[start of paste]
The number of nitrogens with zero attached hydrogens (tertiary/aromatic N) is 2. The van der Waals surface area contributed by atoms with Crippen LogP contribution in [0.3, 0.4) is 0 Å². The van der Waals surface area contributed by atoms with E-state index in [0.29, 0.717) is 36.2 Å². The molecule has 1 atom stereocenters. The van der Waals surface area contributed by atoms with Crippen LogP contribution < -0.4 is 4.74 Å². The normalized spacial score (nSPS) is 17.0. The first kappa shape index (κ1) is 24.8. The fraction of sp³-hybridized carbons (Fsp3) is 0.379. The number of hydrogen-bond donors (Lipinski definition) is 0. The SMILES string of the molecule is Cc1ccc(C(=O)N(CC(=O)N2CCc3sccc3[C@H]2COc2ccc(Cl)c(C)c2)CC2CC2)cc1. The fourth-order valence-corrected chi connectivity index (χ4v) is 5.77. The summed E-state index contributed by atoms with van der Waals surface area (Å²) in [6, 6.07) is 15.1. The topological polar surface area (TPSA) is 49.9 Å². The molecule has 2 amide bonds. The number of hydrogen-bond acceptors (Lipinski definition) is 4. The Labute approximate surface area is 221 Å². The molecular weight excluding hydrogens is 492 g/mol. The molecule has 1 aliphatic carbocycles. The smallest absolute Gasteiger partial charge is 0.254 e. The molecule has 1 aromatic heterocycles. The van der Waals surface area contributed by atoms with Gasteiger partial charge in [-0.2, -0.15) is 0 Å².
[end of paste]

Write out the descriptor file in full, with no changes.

The number of nitrogens with zero attached hydrogens (tertiary/aromatic N) is 2. The van der Waals surface area contributed by atoms with Crippen LogP contribution in [0.3, 0.4) is 0 Å². The van der Waals surface area contributed by atoms with E-state index in [0.29, 0.717) is 36.2 Å². The molecule has 1 atom stereocenters. The van der Waals surface area contributed by atoms with Crippen LogP contribution < -0.4 is 4.74 Å². The normalized spacial score (nSPS) is 17.0. The first kappa shape index (κ1) is 24.8. The fraction of sp³-hybridized carbons (Fsp3) is 0.379. The number of hydrogen-bond donors (Lipinski definition) is 0. The SMILES string of the molecule is Cc1ccc(C(=O)N(CC(=O)N2CCc3sccc3[C@H]2COc2ccc(Cl)c(C)c2)CC2CC2)cc1. The fourth-order valence-corrected chi connectivity index (χ4v) is 5.77. The summed E-state index contributed by atoms with van der Waals surface area (Å²) in [6, 6.07) is 15.1. The topological polar surface area (TPSA) is 49.9 Å². The molecule has 2 amide bonds. The number of hydrogen-bond acceptors (Lipinski definition) is 4. The Labute approximate surface area is 221 Å². The molecular weight excluding hydrogens is 492 g/mol. The molecule has 1 aliphatic carbocycles. The smallest absolute Gasteiger partial charge is 0.254 e. The molecule has 1 aromatic heterocycles. The van der Waals surface area contributed by atoms with Gasteiger partial charge in [-0.2, -0.15) is 0 Å².